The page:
Xiotech on Tuesday said it has acquired Seagate Technology's Advanced Storage Architecture (ASA) group, which includes certain assets, about 100 people, a license to related technology, and one of the IT industry's true comedians.
Xiotech wouldn't say much beyond that, except that the financial terms were undisclosed. Mike Hoch, vice president of marketing for Xiotech, refused to discuss what technology Xiotech was getting with Seagate ASA, except that over time it will have a good fit with Xiotech's technology and that it no longer was a core technology for Seagate.
The press release that went with the news also mentioned two key people of ASA. Ellen Lary, a consultant to the Seagate ASA group, will serve as vice president and general manager of the group under Xiotech. And Steve Sicola, general manager of the Seagate ASA group, will now become CTO of Xiotech.
Now for what wasn't said:
WARNING: WILD CONJECTURE AND INNUENDO ALERT
Xiotech wouldn't talk technology. But Seagate ASA has been working on a technology called "storage bricks" for several years under the direction of Sicola. Storage bricks can be thought of as a group of hard drives packed with a controller and cache that serve the same purpose as hard drives but with their own intelligence. Storage bricks would allow data portability and flexible management and maintenance.
Sources close to the channel expected Seagate to have officially unveiled them some time ago, but so far nothing. Not even acknowledgement that such a project exists.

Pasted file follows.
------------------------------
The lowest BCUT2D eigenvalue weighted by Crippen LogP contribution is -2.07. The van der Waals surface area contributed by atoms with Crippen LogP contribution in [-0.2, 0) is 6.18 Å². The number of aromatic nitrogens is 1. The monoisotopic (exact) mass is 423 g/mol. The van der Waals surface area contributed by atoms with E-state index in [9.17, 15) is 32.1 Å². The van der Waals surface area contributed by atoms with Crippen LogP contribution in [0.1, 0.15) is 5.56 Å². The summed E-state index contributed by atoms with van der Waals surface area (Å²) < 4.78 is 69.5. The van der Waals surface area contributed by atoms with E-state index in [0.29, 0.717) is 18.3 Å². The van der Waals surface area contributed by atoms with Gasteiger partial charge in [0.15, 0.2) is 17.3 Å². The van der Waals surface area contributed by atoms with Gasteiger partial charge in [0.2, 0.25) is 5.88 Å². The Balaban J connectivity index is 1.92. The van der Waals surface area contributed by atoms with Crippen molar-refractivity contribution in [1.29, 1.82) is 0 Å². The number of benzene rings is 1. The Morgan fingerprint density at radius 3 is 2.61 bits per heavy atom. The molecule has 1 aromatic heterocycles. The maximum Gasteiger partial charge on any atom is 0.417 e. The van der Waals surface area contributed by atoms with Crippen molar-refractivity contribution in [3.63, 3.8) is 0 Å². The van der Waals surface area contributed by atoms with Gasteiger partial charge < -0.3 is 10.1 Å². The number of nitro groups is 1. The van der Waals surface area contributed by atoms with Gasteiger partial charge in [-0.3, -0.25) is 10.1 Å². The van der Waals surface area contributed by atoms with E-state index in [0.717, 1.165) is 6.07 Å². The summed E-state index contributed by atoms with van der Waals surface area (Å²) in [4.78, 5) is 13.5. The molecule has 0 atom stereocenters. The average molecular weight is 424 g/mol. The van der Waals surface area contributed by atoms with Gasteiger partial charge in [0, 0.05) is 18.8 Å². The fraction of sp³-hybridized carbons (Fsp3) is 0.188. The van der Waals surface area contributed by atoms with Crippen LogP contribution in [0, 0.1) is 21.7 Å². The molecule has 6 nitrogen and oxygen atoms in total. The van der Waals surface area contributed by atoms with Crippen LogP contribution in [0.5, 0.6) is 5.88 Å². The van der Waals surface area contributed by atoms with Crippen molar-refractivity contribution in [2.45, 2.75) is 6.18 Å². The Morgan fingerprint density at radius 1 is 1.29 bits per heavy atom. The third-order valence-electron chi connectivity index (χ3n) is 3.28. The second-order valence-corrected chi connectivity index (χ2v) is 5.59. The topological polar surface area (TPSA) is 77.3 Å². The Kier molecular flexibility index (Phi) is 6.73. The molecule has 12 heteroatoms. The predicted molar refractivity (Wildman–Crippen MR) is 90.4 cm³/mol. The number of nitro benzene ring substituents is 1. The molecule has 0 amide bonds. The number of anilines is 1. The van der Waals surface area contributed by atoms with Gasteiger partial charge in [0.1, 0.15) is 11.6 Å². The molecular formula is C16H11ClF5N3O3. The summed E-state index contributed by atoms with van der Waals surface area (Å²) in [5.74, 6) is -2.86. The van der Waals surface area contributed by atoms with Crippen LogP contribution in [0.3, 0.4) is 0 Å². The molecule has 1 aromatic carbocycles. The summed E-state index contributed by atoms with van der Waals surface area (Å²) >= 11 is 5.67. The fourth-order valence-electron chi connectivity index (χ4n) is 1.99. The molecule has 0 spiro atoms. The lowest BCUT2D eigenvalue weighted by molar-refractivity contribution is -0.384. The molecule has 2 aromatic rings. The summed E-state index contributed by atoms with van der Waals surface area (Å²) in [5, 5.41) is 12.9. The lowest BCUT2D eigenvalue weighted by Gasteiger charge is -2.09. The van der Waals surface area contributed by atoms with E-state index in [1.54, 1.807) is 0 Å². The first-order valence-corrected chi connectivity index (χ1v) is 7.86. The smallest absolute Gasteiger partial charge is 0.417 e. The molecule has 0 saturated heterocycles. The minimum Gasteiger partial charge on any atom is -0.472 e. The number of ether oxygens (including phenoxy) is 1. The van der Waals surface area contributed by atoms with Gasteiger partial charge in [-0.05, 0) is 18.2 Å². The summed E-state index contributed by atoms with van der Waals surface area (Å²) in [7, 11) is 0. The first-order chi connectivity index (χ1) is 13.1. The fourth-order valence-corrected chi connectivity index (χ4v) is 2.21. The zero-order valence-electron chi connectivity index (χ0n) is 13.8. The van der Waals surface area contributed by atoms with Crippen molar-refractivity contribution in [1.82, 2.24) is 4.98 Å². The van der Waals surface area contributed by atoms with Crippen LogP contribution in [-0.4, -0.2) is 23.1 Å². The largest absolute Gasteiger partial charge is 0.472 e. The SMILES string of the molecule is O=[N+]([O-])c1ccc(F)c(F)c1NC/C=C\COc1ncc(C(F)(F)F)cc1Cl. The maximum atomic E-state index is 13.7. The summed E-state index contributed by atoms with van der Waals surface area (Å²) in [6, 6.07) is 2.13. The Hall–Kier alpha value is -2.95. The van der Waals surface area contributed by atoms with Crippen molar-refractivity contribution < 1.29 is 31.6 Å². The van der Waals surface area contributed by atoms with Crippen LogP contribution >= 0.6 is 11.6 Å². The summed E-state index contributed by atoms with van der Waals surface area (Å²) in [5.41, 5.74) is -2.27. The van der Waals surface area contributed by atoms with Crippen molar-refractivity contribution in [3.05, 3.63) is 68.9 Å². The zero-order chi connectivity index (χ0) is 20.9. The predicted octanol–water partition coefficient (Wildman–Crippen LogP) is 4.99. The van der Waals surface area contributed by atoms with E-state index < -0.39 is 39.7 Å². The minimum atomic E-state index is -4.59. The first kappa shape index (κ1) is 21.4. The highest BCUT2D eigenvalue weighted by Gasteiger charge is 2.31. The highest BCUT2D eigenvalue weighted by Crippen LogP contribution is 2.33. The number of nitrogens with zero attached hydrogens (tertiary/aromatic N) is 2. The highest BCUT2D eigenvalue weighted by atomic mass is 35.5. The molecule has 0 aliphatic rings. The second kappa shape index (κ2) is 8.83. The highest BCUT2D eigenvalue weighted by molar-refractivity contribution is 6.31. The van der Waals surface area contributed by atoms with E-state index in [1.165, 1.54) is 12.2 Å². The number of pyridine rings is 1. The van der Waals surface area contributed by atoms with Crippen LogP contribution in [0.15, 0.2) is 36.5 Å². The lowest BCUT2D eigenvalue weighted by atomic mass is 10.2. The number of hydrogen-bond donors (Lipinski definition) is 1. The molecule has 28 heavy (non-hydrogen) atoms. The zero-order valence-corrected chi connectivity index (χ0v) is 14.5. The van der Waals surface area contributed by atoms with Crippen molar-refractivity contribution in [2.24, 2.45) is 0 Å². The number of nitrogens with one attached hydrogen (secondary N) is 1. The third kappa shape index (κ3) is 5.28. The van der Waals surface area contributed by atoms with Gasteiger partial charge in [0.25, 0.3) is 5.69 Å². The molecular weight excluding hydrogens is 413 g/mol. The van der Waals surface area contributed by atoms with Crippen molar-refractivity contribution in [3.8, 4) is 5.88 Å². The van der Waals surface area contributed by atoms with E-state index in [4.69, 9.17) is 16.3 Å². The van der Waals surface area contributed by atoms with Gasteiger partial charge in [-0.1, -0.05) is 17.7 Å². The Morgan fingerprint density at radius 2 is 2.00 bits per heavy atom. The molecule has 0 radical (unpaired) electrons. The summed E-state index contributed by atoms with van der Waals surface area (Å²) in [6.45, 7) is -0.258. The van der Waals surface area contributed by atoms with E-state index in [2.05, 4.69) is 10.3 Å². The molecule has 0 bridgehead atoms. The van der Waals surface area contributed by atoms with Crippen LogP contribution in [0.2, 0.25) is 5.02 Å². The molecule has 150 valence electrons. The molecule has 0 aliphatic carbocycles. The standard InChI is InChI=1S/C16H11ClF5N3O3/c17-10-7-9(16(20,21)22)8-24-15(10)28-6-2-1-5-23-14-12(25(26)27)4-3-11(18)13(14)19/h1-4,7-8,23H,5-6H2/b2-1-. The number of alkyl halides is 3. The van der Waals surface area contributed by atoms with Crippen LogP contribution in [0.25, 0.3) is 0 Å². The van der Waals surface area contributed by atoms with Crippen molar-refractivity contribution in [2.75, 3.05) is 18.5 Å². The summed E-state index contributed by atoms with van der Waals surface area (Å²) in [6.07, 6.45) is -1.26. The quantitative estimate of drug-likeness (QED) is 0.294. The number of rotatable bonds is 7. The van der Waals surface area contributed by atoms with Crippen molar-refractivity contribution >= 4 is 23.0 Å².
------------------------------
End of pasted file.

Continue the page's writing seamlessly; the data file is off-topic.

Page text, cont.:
So why would Xiotech want storage bricks? Perhaps for the same reason other storage vendors who in the past depended on tape are looking at removable hard drive technology.
Think Spectra Logic's RXT (RAID eXchangeable TetraPack) technology, which allows groups of hard drives to be loaded and read inside a tape library like they were tapes. Or Iomega or Tandberg or Quantum or Imation, all of which now offer disk cartridges cleverly packaged so that tape-loving users can go on pretending they are inserting, removing, and cataloging tapes even though there isn't an inch of magnetically-coded ribbon inside them.
The other thing Xiotech gets is one of the smartest people on the planet. Sicola, inventor extraordinaire with multiple patents under his name, practically started HP's StorageWorks storage business. Of course, that was back before HP acquired Compaq, back before Compaq acquired DEC, where StorageWorks was actually born.
At least Xiotech won't be as boring a company as it was before. Besides being smart, he is also a presenter with the heart of a stand-up comedian, peppering his presentations with one of the funniest one-liners I have ever heard. He's the guy that said users should be concerned about four key storage words: cost, reliability, availability, and performance. CRAP. "CRAP is good," he has said.
And this part is also funny: Seagate and Xiotech have had a funny financial relationship over the years. In 1999, Seagate acquired Xiotech for $360 million. In 2002, it then sold 80 percent of Xiotech to an investor group.